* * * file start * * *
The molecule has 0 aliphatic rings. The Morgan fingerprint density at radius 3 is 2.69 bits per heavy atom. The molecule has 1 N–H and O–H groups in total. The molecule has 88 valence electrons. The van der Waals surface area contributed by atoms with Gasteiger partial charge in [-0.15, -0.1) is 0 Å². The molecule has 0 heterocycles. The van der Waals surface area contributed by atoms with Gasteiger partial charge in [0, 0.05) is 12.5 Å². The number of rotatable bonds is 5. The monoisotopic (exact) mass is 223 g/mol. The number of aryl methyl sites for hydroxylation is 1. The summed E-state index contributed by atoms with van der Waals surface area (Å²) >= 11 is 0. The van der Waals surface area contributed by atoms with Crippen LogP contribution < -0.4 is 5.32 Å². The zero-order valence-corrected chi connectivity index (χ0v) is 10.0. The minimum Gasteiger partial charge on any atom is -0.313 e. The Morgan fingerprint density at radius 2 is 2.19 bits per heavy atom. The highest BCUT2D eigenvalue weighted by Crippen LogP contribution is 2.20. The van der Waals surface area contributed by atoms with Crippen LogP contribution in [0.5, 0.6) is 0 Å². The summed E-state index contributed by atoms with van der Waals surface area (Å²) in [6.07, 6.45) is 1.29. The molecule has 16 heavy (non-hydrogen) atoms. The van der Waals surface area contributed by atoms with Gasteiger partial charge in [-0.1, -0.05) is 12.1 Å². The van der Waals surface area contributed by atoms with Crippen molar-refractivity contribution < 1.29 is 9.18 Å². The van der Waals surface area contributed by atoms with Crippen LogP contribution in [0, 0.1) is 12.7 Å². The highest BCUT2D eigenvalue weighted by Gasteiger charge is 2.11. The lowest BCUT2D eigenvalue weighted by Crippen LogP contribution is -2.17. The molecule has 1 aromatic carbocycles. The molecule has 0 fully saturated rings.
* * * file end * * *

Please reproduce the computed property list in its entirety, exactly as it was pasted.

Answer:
The molecule has 0 aliphatic rings. The Morgan fingerprint density at radius 3 is 2.69 bits per heavy atom. The molecule has 1 N–H and O–H groups in total. The molecule has 88 valence electrons. The van der Waals surface area contributed by atoms with Gasteiger partial charge in [-0.15, -0.1) is 0 Å². The molecule has 0 heterocycles. The van der Waals surface area contributed by atoms with Gasteiger partial charge in [0, 0.05) is 12.5 Å². The number of rotatable bonds is 5. The monoisotopic (exact) mass is 223 g/mol. The number of aryl methyl sites for hydroxylation is 1. The summed E-state index contributed by atoms with van der Waals surface area (Å²) >= 11 is 0. The van der Waals surface area contributed by atoms with Crippen LogP contribution < -0.4 is 5.32 Å². The zero-order valence-corrected chi connectivity index (χ0v) is 10.0. The minimum Gasteiger partial charge on any atom is -0.313 e. The Morgan fingerprint density at radius 2 is 2.19 bits per heavy atom. The highest BCUT2D eigenvalue weighted by Crippen LogP contribution is 2.20. The van der Waals surface area contributed by atoms with Crippen LogP contribution in [0.5, 0.6) is 0 Å². The summed E-state index contributed by atoms with van der Waals surface area (Å²) in [6.07, 6.45) is 1.29. The molecule has 16 heavy (non-hydrogen) atoms. The van der Waals surface area contributed by atoms with Gasteiger partial charge in [-0.1, -0.05) is 12.1 Å². The van der Waals surface area contributed by atoms with Crippen molar-refractivity contribution < 1.29 is 9.18 Å². The van der Waals surface area contributed by atoms with Crippen LogP contribution in [0, 0.1) is 12.7 Å². The highest BCUT2D eigenvalue weighted by Gasteiger charge is 2.11. The lowest BCUT2D eigenvalue weighted by Crippen LogP contribution is -2.17. The molecule has 1 aromatic carbocycles. The molecule has 0 fully saturated rings.